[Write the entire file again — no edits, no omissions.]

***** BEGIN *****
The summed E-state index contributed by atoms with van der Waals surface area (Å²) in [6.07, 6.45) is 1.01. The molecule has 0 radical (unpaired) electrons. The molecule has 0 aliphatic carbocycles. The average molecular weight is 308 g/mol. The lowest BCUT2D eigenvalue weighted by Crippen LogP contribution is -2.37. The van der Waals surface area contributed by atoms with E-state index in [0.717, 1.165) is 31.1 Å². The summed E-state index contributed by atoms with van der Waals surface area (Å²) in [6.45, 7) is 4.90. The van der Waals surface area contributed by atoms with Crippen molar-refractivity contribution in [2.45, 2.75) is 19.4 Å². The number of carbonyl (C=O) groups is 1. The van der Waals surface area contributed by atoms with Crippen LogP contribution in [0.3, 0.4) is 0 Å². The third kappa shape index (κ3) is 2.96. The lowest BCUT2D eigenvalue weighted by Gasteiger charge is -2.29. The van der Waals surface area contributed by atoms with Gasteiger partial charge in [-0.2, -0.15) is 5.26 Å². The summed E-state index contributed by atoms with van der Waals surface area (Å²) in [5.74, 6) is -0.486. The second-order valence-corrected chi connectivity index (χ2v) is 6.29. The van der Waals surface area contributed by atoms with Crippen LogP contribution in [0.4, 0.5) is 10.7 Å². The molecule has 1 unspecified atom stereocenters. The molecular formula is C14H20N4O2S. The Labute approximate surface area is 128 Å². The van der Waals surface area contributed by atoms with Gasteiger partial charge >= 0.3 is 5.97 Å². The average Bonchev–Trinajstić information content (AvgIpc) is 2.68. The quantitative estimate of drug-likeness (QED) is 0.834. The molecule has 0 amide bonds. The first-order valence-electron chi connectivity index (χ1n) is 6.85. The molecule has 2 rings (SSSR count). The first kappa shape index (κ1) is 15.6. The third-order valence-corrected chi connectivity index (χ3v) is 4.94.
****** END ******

The summed E-state index contributed by atoms with van der Waals surface area (Å²) in [6.07, 6.45) is 1.01. The molecule has 0 radical (unpaired) electrons. The molecule has 0 aliphatic carbocycles. The average molecular weight is 308 g/mol. The lowest BCUT2D eigenvalue weighted by Crippen LogP contribution is -2.37. The van der Waals surface area contributed by atoms with E-state index in [0.717, 1.165) is 31.1 Å². The summed E-state index contributed by atoms with van der Waals surface area (Å²) in [6.45, 7) is 4.90. The van der Waals surface area contributed by atoms with Crippen molar-refractivity contribution in [2.45, 2.75) is 19.4 Å². The number of carbonyl (C=O) groups is 1. The van der Waals surface area contributed by atoms with Crippen LogP contribution in [0.3, 0.4) is 0 Å². The third kappa shape index (κ3) is 2.96. The lowest BCUT2D eigenvalue weighted by Gasteiger charge is -2.29. The van der Waals surface area contributed by atoms with Gasteiger partial charge in [-0.2, -0.15) is 5.26 Å². The summed E-state index contributed by atoms with van der Waals surface area (Å²) in [5.74, 6) is -0.486. The second-order valence-corrected chi connectivity index (χ2v) is 6.29. The van der Waals surface area contributed by atoms with Crippen LogP contribution in [0.4, 0.5) is 10.7 Å². The molecule has 1 unspecified atom stereocenters. The molecular formula is C14H20N4O2S. The Labute approximate surface area is 128 Å². The van der Waals surface area contributed by atoms with Gasteiger partial charge >= 0.3 is 5.97 Å². The average Bonchev–Trinajstić information content (AvgIpc) is 2.68. The quantitative estimate of drug-likeness (QED) is 0.834. The molecule has 0 amide bonds. The first-order valence-electron chi connectivity index (χ1n) is 6.85. The molecule has 2 rings (SSSR count). The first kappa shape index (κ1) is 15.6. The third-order valence-corrected chi connectivity index (χ3v) is 4.94.